The’s strange linking practice

The other day, Scott Karp discussed the policies traditional media companies follow regarding inline links (links within the context of a story) to articles appearing on other websites. I’ll admit that I was confused by the post because I thought it strange that we are still in 2007 discussing the benefits to traditional media websites of out-bound links.

However, now that Scott has reminded me, I’m noticing how clueless such a stingy out-bound linking policy can appear — and how it is a disservice to readers and also has some negative SEO mojo also.

Here’s a classic example. In a article today* about John Curley announcing his lay-off from the San Francisco Chronicle via his Flickr account, there is no link to Curley’s Flickr account or to the specific post where Curley made the announcement.

What’s with that? In this case, the story is about Curley’s use of Flickr. And still, there’s no link to the Flick post he used. I don’t understand a policy that prevents out-bound links to the actual object and focus of a story.

  • Rex it might be a policy, but working with a number of papers and reporters it might fall into one of two categories:

    1. The content management system that reporters use is mostly geared towards print, the web is an afterthought. As such they can’t do it.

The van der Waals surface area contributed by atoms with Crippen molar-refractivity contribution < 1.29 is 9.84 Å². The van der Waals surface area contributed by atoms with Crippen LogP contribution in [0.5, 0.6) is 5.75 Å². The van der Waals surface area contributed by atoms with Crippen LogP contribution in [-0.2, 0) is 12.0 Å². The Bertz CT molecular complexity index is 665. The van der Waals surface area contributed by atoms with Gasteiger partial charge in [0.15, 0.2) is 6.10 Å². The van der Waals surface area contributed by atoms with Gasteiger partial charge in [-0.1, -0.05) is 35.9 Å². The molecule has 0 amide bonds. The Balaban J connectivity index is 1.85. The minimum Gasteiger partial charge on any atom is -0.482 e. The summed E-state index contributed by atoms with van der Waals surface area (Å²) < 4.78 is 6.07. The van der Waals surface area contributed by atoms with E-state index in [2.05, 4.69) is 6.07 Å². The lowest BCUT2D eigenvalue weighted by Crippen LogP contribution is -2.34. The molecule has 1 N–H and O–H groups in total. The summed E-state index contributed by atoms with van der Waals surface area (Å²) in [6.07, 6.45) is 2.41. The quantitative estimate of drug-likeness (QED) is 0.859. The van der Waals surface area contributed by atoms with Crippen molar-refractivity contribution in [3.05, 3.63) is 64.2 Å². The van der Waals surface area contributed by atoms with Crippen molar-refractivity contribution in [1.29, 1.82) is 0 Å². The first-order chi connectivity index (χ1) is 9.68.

2. I would say that over half (wait make that 75%) of reporters I deal with don’t know any HTML, let alone a basic link. They just don’t know how to do it.

  • Rex Hammock

    Josh, I respect your knowledge of this, but the has the ability to link. (Perhaps we can forward this to Khoi Vinh for a ruling on the CMS limitations of their current system.)

  • Rex Hammock

    I just noticed this article on is “rich” in links, so apparently the CMS makes linking easy. Perhaps your observation that the article was written for print is correct. However, when a story is actually about a weblog, even a print-centric reporter or website copy editor should understand the rationale of a link to the subject of the story.

  • Just because a story is about a weblog doesn’t make much difference, to the reporter it’s just another subject.

    How many times have you been contacted by a reporter writing a story about blogs and they’ll ask, “So what are blogs?”

  • Rex Hammock

    I haven’t been contacted by many NY Times reporters with that question, however, I definitely have been asked that question by many reporters — but fewer as time goes by. In any event, I always refer them to you when they ask. 🙂